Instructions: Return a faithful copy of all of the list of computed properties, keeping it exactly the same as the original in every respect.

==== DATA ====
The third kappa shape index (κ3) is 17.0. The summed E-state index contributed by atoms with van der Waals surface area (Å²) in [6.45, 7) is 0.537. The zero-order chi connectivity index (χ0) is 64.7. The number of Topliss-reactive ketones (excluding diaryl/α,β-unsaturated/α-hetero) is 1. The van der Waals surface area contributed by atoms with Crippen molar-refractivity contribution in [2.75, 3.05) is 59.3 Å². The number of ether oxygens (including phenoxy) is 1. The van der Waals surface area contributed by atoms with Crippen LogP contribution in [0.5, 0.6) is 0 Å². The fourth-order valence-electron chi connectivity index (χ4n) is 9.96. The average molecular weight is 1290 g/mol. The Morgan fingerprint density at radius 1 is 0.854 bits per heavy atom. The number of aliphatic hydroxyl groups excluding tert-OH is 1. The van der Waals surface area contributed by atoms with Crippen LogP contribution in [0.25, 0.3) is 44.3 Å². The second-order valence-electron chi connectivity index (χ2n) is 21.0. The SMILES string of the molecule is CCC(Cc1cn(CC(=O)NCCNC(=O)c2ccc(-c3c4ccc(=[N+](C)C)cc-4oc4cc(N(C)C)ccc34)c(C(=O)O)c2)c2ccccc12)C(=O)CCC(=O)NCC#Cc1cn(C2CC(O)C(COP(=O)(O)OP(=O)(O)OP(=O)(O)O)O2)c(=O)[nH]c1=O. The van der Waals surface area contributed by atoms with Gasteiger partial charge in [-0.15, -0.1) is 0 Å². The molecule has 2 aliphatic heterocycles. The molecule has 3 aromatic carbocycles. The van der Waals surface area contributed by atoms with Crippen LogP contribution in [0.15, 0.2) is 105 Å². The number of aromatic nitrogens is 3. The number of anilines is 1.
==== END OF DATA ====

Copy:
The third kappa shape index (κ3) is 17.0. The summed E-state index contributed by atoms with van der Waals surface area (Å²) in [6.45, 7) is 0.537. The zero-order chi connectivity index (χ0) is 64.7. The number of Topliss-reactive ketones (excluding diaryl/α,β-unsaturated/α-hetero) is 1. The van der Waals surface area contributed by atoms with Crippen molar-refractivity contribution in [2.75, 3.05) is 59.3 Å². The number of ether oxygens (including phenoxy) is 1. The van der Waals surface area contributed by atoms with Crippen LogP contribution in [0.5, 0.6) is 0 Å². The fourth-order valence-electron chi connectivity index (χ4n) is 9.96. The average molecular weight is 1290 g/mol. The Morgan fingerprint density at radius 1 is 0.854 bits per heavy atom. The number of aliphatic hydroxyl groups excluding tert-OH is 1. The van der Waals surface area contributed by atoms with Crippen LogP contribution in [0.25, 0.3) is 44.3 Å². The second-order valence-electron chi connectivity index (χ2n) is 21.0. The SMILES string of the molecule is CCC(Cc1cn(CC(=O)NCCNC(=O)c2ccc(-c3c4ccc(=[N+](C)C)cc-4oc4cc(N(C)C)ccc34)c(C(=O)O)c2)c2ccccc12)C(=O)CCC(=O)NCC#Cc1cn(C2CC(O)C(COP(=O)(O)OP(=O)(O)OP(=O)(O)O)O2)c(=O)[nH]c1=O. The van der Waals surface area contributed by atoms with Gasteiger partial charge in [-0.15, -0.1) is 0 Å². The molecule has 2 aliphatic heterocycles. The molecule has 3 aromatic carbocycles. The van der Waals surface area contributed by atoms with Crippen LogP contribution in [0.15, 0.2) is 105 Å². The number of aromatic nitrogens is 3. The number of anilines is 1.